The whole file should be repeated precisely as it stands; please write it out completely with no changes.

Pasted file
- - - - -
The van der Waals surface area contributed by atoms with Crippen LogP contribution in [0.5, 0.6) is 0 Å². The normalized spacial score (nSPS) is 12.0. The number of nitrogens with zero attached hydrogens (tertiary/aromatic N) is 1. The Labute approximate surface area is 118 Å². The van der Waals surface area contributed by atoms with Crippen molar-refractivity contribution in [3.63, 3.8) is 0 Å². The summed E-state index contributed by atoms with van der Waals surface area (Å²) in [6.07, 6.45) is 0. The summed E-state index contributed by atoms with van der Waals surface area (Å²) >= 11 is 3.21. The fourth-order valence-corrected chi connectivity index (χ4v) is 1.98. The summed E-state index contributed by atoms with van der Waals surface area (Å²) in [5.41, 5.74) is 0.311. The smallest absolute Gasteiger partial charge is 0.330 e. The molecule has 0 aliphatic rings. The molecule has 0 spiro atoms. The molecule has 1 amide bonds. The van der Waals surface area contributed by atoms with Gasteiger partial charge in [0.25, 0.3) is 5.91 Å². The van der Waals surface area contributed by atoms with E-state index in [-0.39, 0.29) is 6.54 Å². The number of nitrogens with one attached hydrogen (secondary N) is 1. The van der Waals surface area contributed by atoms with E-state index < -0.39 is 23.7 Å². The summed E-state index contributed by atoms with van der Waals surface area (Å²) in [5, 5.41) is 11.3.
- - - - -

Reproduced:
The van der Waals surface area contributed by atoms with Crippen LogP contribution in [0.5, 0.6) is 0 Å². The normalized spacial score (nSPS) is 12.0. The number of nitrogens with zero attached hydrogens (tertiary/aromatic N) is 1. The Labute approximate surface area is 118 Å². The van der Waals surface area contributed by atoms with Crippen molar-refractivity contribution in [3.63, 3.8) is 0 Å². The summed E-state index contributed by atoms with van der Waals surface area (Å²) in [6.07, 6.45) is 0. The summed E-state index contributed by atoms with van der Waals surface area (Å²) >= 11 is 3.21. The fourth-order valence-corrected chi connectivity index (χ4v) is 1.98. The summed E-state index contributed by atoms with van der Waals surface area (Å²) in [5.41, 5.74) is 0.311. The smallest absolute Gasteiger partial charge is 0.330 e. The molecule has 0 aliphatic rings. The molecule has 0 spiro atoms. The molecule has 1 amide bonds. The van der Waals surface area contributed by atoms with Gasteiger partial charge in [0.25, 0.3) is 5.91 Å². The van der Waals surface area contributed by atoms with E-state index in [-0.39, 0.29) is 6.54 Å². The number of nitrogens with one attached hydrogen (secondary N) is 1. The van der Waals surface area contributed by atoms with E-state index < -0.39 is 23.7 Å². The summed E-state index contributed by atoms with van der Waals surface area (Å²) in [5, 5.41) is 11.3.